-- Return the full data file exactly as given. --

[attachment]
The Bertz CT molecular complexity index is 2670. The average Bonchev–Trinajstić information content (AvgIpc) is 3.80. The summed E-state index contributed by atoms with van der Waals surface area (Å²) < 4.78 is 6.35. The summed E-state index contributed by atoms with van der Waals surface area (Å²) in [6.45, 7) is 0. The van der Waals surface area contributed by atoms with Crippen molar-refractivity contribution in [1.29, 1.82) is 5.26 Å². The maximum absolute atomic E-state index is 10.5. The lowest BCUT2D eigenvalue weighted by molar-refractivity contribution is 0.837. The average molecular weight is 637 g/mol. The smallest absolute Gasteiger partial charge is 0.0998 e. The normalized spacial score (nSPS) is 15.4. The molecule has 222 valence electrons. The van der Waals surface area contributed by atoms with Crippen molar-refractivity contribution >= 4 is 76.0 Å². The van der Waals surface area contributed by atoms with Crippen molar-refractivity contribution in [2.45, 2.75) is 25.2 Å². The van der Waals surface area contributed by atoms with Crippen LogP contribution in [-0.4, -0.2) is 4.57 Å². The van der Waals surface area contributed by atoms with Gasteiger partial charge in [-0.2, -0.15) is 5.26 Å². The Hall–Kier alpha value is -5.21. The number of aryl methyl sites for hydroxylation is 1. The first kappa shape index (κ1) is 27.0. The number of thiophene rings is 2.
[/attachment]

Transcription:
The Bertz CT molecular complexity index is 2670. The average Bonchev–Trinajstić information content (AvgIpc) is 3.80. The summed E-state index contributed by atoms with van der Waals surface area (Å²) < 4.78 is 6.35. The summed E-state index contributed by atoms with van der Waals surface area (Å²) in [6.45, 7) is 0. The van der Waals surface area contributed by atoms with Crippen molar-refractivity contribution in [1.29, 1.82) is 5.26 Å². The maximum absolute atomic E-state index is 10.5. The lowest BCUT2D eigenvalue weighted by molar-refractivity contribution is 0.837. The average molecular weight is 637 g/mol. The smallest absolute Gasteiger partial charge is 0.0998 e. The normalized spacial score (nSPS) is 15.4. The molecule has 222 valence electrons. The van der Waals surface area contributed by atoms with Crippen molar-refractivity contribution >= 4 is 76.0 Å². The van der Waals surface area contributed by atoms with Crippen molar-refractivity contribution in [2.45, 2.75) is 25.2 Å². The van der Waals surface area contributed by atoms with Crippen LogP contribution in [-0.4, -0.2) is 4.57 Å². The van der Waals surface area contributed by atoms with Gasteiger partial charge in [-0.2, -0.15) is 5.26 Å². The Hall–Kier alpha value is -5.21. The number of aryl methyl sites for hydroxylation is 1. The first kappa shape index (κ1) is 27.0. The number of thiophene rings is 2.